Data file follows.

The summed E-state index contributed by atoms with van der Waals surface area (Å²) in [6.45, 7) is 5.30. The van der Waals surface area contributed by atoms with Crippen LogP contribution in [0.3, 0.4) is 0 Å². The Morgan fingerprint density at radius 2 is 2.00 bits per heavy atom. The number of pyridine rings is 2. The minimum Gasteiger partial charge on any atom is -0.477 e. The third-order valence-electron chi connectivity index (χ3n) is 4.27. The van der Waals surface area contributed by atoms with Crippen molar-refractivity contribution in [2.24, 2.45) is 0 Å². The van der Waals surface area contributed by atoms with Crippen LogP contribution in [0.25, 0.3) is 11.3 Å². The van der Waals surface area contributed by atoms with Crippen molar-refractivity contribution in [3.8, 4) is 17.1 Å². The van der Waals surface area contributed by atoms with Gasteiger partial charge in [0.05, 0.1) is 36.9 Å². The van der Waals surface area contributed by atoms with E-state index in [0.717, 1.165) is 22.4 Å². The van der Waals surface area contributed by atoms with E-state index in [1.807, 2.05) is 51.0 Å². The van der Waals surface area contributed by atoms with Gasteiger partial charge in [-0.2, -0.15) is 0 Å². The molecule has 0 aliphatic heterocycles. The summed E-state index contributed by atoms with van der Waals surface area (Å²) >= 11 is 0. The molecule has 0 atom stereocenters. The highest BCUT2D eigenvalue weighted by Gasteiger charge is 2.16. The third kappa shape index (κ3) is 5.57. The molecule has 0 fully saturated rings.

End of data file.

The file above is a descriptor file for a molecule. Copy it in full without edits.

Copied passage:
The summed E-state index contributed by atoms with van der Waals surface area (Å²) in [6.45, 7) is 5.30. The van der Waals surface area contributed by atoms with Crippen LogP contribution in [0.3, 0.4) is 0 Å². The Morgan fingerprint density at radius 2 is 2.00 bits per heavy atom. The number of pyridine rings is 2. The minimum Gasteiger partial charge on any atom is -0.477 e. The third-order valence-electron chi connectivity index (χ3n) is 4.27. The van der Waals surface area contributed by atoms with Crippen molar-refractivity contribution in [2.24, 2.45) is 0 Å². The van der Waals surface area contributed by atoms with Crippen LogP contribution in [0.25, 0.3) is 11.3 Å². The van der Waals surface area contributed by atoms with Crippen molar-refractivity contribution in [3.8, 4) is 17.1 Å². The van der Waals surface area contributed by atoms with Gasteiger partial charge in [0.05, 0.1) is 36.9 Å². The van der Waals surface area contributed by atoms with E-state index in [0.717, 1.165) is 22.4 Å². The van der Waals surface area contributed by atoms with E-state index in [1.807, 2.05) is 51.0 Å². The van der Waals surface area contributed by atoms with Gasteiger partial charge in [-0.2, -0.15) is 0 Å². The molecule has 0 aliphatic heterocycles. The summed E-state index contributed by atoms with van der Waals surface area (Å²) >= 11 is 0. The molecule has 0 atom stereocenters. The highest BCUT2D eigenvalue weighted by Gasteiger charge is 2.16. The third kappa shape index (κ3) is 5.57. The molecule has 0 fully saturated rings.